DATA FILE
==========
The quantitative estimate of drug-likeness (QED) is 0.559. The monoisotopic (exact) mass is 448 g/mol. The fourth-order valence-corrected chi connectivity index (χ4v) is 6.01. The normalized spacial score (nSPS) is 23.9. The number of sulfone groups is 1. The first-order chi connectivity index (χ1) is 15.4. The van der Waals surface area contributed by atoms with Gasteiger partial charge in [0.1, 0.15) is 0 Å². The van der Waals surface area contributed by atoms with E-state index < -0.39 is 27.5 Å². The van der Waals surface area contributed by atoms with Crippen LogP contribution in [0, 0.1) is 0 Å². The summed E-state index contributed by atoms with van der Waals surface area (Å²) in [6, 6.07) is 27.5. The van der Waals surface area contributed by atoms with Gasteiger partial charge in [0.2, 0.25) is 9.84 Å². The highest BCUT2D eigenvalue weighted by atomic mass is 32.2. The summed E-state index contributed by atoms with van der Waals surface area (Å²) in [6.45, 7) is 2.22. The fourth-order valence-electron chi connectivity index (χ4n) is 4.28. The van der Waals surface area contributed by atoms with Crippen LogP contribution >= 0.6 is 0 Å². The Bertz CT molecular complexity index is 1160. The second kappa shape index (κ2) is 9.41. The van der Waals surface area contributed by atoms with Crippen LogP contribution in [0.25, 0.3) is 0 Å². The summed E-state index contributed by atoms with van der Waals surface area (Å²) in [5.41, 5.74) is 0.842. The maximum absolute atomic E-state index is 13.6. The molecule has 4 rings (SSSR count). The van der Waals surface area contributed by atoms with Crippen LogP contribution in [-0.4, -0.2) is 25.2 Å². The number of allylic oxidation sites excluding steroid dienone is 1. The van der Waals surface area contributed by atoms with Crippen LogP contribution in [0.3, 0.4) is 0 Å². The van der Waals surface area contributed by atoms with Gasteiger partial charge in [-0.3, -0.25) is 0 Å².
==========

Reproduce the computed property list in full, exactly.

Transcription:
The quantitative estimate of drug-likeness (QED) is 0.559. The monoisotopic (exact) mass is 448 g/mol. The fourth-order valence-corrected chi connectivity index (χ4v) is 6.01. The normalized spacial score (nSPS) is 23.9. The number of sulfone groups is 1. The first-order chi connectivity index (χ1) is 15.4. The van der Waals surface area contributed by atoms with Gasteiger partial charge in [0.1, 0.15) is 0 Å². The van der Waals surface area contributed by atoms with E-state index < -0.39 is 27.5 Å². The van der Waals surface area contributed by atoms with Crippen LogP contribution in [0, 0.1) is 0 Å². The summed E-state index contributed by atoms with van der Waals surface area (Å²) in [6, 6.07) is 27.5. The van der Waals surface area contributed by atoms with Gasteiger partial charge in [0.2, 0.25) is 9.84 Å². The highest BCUT2D eigenvalue weighted by atomic mass is 32.2. The summed E-state index contributed by atoms with van der Waals surface area (Å²) in [6.45, 7) is 2.22. The fourth-order valence-electron chi connectivity index (χ4n) is 4.28. The van der Waals surface area contributed by atoms with Crippen LogP contribution >= 0.6 is 0 Å². The Bertz CT molecular complexity index is 1160. The second kappa shape index (κ2) is 9.41. The van der Waals surface area contributed by atoms with Crippen LogP contribution in [0.25, 0.3) is 0 Å². The summed E-state index contributed by atoms with van der Waals surface area (Å²) in [5.41, 5.74) is 0.842. The maximum absolute atomic E-state index is 13.6. The molecule has 4 rings (SSSR count). The van der Waals surface area contributed by atoms with Crippen LogP contribution in [-0.4, -0.2) is 25.2 Å². The number of allylic oxidation sites excluding steroid dienone is 1. The van der Waals surface area contributed by atoms with Crippen LogP contribution in [0.3, 0.4) is 0 Å². The van der Waals surface area contributed by atoms with Gasteiger partial charge in [-0.3, -0.25) is 0 Å².